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Chapter 13 - Solution Manual

However if the amount so determined exceeds the fair

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However, if the amount so determined exceeds the fair value of the equipment at the inception of the lease, the amount recorded as a liability should be the fair value. For Lease K, Borman Company should record as a liability at the inception of the lease an amount determined in the same manner as for Lease J. and the payment called for in the bargain purchase option should be included in the minimum lease payments. For Lease L, Borman Company should not record a liability at the inception of the lease. c. For Lease J. Borman Company should allocate each minimum lease payment between a reduction of the liability and interest expense so as to produce a constant periodic rate of interest on the remaining balance of the liability. For Lease K, Borman Company should allocate each minimum lease payment in the same manner as for Lease J. For Lease L, Borman Company should charge minimum lease (rental) payments to rental expense as they become payable. Case 13-6 1.a. A lessee would account for a capital lease as an asset and an obligation at the inception of the lease. Rental payments during the year would be allocated between a reduction in the obligation and interest expense. Because the lease transfers ownership of the leased asset to the leasee, the asset would be amortized in a manner consistent with the lessee's normal depreciation policy for owned assets. That is, the le s see depreciates the leased asset over its useful life. b. No asset or obligation would be recorded at the inception of the lease. Normally, rental on an operating lease would be charged to expense over the lease term as it becomes payable. If rental payments are not made on a straight-line basis, rental expense nevertheless would be recognized Unknown Deleted: Unknown Deleted: Unknown Deleted: a Unknown Deleted:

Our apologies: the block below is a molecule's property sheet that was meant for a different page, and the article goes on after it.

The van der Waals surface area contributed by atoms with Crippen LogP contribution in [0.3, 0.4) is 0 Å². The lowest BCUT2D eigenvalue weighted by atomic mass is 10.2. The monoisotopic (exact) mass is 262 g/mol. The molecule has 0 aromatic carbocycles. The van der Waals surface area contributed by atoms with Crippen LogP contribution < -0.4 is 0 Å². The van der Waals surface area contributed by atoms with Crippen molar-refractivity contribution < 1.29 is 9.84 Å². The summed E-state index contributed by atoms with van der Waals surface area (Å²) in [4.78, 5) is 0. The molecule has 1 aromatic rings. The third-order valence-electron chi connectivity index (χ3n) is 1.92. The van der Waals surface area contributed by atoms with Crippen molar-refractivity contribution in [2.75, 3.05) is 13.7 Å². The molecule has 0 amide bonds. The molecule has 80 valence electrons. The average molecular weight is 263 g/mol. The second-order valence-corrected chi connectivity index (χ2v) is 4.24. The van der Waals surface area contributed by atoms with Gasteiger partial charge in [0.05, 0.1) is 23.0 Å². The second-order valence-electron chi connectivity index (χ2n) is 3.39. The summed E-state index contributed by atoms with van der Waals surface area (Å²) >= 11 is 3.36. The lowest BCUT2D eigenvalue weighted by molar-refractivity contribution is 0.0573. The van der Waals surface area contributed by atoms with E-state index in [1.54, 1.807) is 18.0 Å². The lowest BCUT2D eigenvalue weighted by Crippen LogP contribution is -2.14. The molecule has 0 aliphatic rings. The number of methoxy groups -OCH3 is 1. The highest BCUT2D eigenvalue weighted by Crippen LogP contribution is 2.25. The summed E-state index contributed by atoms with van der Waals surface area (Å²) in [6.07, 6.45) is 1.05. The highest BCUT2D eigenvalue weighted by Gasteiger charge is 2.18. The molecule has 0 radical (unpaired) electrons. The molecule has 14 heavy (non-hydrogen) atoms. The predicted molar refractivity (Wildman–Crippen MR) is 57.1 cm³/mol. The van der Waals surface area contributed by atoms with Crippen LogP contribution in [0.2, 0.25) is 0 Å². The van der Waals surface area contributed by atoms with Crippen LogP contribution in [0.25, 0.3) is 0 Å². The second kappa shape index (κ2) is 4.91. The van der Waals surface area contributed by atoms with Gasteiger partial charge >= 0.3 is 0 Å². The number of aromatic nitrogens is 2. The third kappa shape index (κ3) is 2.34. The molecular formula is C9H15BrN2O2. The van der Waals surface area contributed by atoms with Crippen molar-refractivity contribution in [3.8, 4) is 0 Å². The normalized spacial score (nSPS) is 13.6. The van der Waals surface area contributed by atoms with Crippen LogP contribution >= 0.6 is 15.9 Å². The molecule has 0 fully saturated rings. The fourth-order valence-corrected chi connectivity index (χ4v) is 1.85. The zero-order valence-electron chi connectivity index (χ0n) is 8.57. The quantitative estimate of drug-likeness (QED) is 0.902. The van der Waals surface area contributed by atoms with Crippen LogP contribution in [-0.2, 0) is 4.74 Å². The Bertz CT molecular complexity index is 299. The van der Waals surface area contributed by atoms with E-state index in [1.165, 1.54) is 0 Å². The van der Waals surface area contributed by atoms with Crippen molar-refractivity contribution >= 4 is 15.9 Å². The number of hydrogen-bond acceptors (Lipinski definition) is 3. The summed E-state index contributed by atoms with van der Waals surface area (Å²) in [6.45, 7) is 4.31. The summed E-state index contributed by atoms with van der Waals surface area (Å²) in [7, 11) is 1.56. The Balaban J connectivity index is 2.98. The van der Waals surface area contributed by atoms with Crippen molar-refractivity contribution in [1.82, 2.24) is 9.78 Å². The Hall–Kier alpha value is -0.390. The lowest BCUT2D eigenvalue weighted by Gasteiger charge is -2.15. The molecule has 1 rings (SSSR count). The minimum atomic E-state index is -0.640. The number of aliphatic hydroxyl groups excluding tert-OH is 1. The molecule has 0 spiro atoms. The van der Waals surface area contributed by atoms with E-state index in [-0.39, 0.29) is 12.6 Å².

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282 on a straight-line basis unless another systematic or rational basis is more representative of the time pattern in which use benefit is derived from the leased property, in which case that basis would be used. 2.a. The gross investment in the lease is the same for both a sales-type and a direct-financing lease. The gross investment in the lease is the minimum lease-payments (net of amounts, if any, included therein for executory costs such as maintenance, taxes, and insurance to be paid by the lessor, together with any profit thereon) plus the unguaranteed residual value accruing to the benefit of the lessor. b. For both a sales-type lease and a direct-financing lease, the unearned interest income would be amortized to income over the lease term by use of the interest method to produce a constant periodic rate of return on the net investment in the lease. However, other methods of income recognition may be used if the results obtained are not materially different from the interest method.
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However if the amount so determined exceeds the fair value...

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